Toxic threat from fumonisins in feed on the rise

By Paul Gander

- Last updated on GMT

© GettyImages/NicoElNino
© GettyImages/NicoElNino

Related tags Mycotoxin

The global threat profile from mycotoxins in raw commodities and finished feeds is shifting significantly towards fumonisins, known to particularly affect corn and soy, according to detailed survey data from 2017.

The latest Biomin Mycotoxin Survey shows that fumonisins (FUM), produced by Fusarium proliferatum​ and F. verticilloides​, registered the highest percentage increase in occurrence worldwide among the major agriculturally relevant mycotoxins.  

According to Biomin, 69% of samples analyzed over the year tested positive for FUM, an increase from 61% the previous year. This group now constitutes the second most commonly detected mycotoxin after deoxynivalenol (DON), which is consistently the most prevalent globally. 

Of the 18,757 finished feed and raw commodity samples sourced from 72 countries, Biomin’s 2017 global mycotoxin survey results show that a full 62% of samples contained at least one mycotoxin present in sufficient concentrations to pose a risk to animal health or performance.

According to the survey, mycotoxin contamination of soybean meal is higher than in years past, with 83% of samples from South America testing above recommended threshold levels for DON.

The findings also indicate an increased prevalence of T-2 toxin in cereals and DON in corn versus 2016. 

Others common in agriculture include aflatoxins, zearalenone, T-2 and ochratoxin A.

Climate change challenge 

Product manager for mycotoxin risk management at Biomin, Ines Taschl, identifies two components to the current trend, one being the increase in fumonisins over recent years. “The other is the predicted rise in levels of fumonisins that we expect from climate change, a gradual warming of the climate in most areas and an increase in ‘unseasonal’ rainfall around corn silking – or flowering – and hotter conditions leading up to harvest,”​ she told FeedNavigator.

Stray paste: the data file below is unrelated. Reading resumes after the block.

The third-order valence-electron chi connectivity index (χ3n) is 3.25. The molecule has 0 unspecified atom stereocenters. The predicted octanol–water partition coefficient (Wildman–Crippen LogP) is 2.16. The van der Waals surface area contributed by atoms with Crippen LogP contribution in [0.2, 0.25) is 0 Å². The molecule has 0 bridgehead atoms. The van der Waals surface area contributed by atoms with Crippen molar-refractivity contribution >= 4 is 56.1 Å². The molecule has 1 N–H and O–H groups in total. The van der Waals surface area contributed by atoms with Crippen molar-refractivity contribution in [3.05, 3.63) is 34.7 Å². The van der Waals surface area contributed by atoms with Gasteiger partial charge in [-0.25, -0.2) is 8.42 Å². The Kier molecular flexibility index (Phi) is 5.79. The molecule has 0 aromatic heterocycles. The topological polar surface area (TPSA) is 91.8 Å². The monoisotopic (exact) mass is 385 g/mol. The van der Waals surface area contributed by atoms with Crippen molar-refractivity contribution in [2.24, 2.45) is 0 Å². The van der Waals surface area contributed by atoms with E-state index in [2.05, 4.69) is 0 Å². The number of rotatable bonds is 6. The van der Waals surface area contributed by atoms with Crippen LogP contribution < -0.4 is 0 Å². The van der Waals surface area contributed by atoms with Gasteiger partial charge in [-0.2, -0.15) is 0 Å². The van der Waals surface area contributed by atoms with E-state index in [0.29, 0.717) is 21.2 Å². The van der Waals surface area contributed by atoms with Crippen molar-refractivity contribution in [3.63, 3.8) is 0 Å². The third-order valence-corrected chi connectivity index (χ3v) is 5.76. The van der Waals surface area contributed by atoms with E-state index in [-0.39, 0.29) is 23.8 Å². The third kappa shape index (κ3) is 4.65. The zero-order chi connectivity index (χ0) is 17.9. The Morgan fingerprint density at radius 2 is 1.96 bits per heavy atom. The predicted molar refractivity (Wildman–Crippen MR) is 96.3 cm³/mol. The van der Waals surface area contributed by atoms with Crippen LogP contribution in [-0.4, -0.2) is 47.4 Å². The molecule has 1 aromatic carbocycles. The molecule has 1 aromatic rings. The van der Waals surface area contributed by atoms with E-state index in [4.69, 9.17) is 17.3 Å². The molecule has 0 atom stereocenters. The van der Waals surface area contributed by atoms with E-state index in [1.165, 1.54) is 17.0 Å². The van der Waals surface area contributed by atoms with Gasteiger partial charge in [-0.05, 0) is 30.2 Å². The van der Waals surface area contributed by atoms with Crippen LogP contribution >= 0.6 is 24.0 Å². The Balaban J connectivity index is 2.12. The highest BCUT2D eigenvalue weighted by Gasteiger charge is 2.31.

Biomin pointed out that every part of the world was showing higher FUM levels. Across the Asia Pacific region, a huge 97% of corn samples tested positive for fumonisins. In North America, those levels rose from 46% (at an average concentration of 2,187 parts per billion - ppb) in 2016 to 52% (averaging 2,441ppb) in 2017. In Argentina, average detected levels of fumonisins reached 2,800ppb in 2017.

“Europe as a whole has been more or less stable,”​ said Taschl. “Some parts of Southern Europe this year have an issue with high fumonisin levels in corn.”

Levels have also increased steadily in Central Europe since 2015, she added.

Taschl explained that fumonisins are unique among mycotoxins for their mode of action, affecting sphingolipid production, which in turn affects cell membranes and cell functions, including cell recognition and signaling, around the body.

“They are particularly toxic to pigs, which can suffer from related pulmonary edema,” ​she said. “And horses can be susceptible to leukoencephalomalacia in the brain. But they are also more widely able to disrupt intestinal wall integrity and affect the immune system.”​ Effects can lead to oxidative damage in the kidneys and other organs.  

Risks can be reduced, said Biomin, by simply being aware of their presence and monitoring levels. For suppliers, longer-term risk management can include earlier harvesting and crop rotation.

“An effective mycotoxin deactivating compound is an important part of risk management,”​ Taschl pointed out.  

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